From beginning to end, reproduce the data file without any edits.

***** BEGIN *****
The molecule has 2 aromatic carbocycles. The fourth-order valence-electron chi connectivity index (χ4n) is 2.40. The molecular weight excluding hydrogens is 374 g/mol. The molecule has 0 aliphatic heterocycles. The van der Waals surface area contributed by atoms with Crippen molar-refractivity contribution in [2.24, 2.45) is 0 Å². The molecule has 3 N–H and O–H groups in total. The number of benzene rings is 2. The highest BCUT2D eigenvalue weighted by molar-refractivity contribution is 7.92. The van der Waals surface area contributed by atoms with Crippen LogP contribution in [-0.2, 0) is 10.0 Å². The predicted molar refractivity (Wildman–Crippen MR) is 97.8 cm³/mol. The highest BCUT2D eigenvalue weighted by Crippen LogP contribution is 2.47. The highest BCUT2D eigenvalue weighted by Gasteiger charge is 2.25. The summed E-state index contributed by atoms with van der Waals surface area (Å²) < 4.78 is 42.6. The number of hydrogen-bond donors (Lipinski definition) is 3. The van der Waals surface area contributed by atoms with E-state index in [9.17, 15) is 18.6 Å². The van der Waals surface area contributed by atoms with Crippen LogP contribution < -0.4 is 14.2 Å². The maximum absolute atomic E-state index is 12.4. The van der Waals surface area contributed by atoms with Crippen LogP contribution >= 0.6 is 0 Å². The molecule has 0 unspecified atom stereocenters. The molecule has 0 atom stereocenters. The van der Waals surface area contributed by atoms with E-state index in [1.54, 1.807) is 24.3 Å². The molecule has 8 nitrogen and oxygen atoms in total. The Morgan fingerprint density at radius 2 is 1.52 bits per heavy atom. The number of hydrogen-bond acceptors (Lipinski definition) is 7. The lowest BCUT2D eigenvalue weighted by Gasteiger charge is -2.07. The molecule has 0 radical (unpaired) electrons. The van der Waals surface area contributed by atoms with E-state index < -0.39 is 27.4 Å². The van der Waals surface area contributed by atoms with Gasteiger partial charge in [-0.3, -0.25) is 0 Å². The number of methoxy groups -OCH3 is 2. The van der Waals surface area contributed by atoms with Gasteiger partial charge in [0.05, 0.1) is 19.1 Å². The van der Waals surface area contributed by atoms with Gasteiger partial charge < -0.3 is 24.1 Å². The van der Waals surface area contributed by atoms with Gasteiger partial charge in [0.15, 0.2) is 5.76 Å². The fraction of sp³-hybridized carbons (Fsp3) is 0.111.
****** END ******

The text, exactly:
The molecule has 2 aromatic carbocycles. The fourth-order valence-electron chi connectivity index (χ4n) is 2.40. The molecular weight excluding hydrogens is 374 g/mol. The molecule has 0 aliphatic heterocycles. The van der Waals surface area contributed by atoms with Crippen molar-refractivity contribution in [2.24, 2.45) is 0 Å². The molecule has 3 N–H and O–H groups in total. The number of benzene rings is 2. The highest BCUT2D eigenvalue weighted by molar-refractivity contribution is 7.92. The van der Waals surface area contributed by atoms with Crippen LogP contribution in [-0.2, 0) is 10.0 Å². The predicted molar refractivity (Wildman–Crippen MR) is 97.8 cm³/mol. The highest BCUT2D eigenvalue weighted by Crippen LogP contribution is 2.47. The highest BCUT2D eigenvalue weighted by Gasteiger charge is 2.25. The summed E-state index contributed by atoms with van der Waals surface area (Å²) < 4.78 is 42.6. The number of hydrogen-bond donors (Lipinski definition) is 3. The van der Waals surface area contributed by atoms with E-state index in [9.17, 15) is 18.6 Å². The van der Waals surface area contributed by atoms with Crippen LogP contribution < -0.4 is 14.2 Å². The maximum absolute atomic E-state index is 12.4. The van der Waals surface area contributed by atoms with Crippen LogP contribution >= 0.6 is 0 Å². The molecule has 0 unspecified atom stereocenters. The molecule has 0 atom stereocenters. The van der Waals surface area contributed by atoms with E-state index in [1.54, 1.807) is 24.3 Å². The molecule has 8 nitrogen and oxygen atoms in total. The Morgan fingerprint density at radius 2 is 1.52 bits per heavy atom. The number of hydrogen-bond acceptors (Lipinski definition) is 7. The lowest BCUT2D eigenvalue weighted by Gasteiger charge is -2.07. The molecule has 0 radical (unpaired) electrons. The van der Waals surface area contributed by atoms with E-state index < -0.39 is 27.4 Å². The van der Waals surface area contributed by atoms with Gasteiger partial charge in [-0.3, -0.25) is 0 Å². The number of methoxy groups -OCH3 is 2. The van der Waals surface area contributed by atoms with Gasteiger partial charge in [0.05, 0.1) is 19.1 Å². The van der Waals surface area contributed by atoms with Gasteiger partial charge < -0.3 is 24.1 Å². The van der Waals surface area contributed by atoms with Gasteiger partial charge in [0.15, 0.2) is 5.76 Å². The fraction of sp³-hybridized carbons (Fsp3) is 0.111.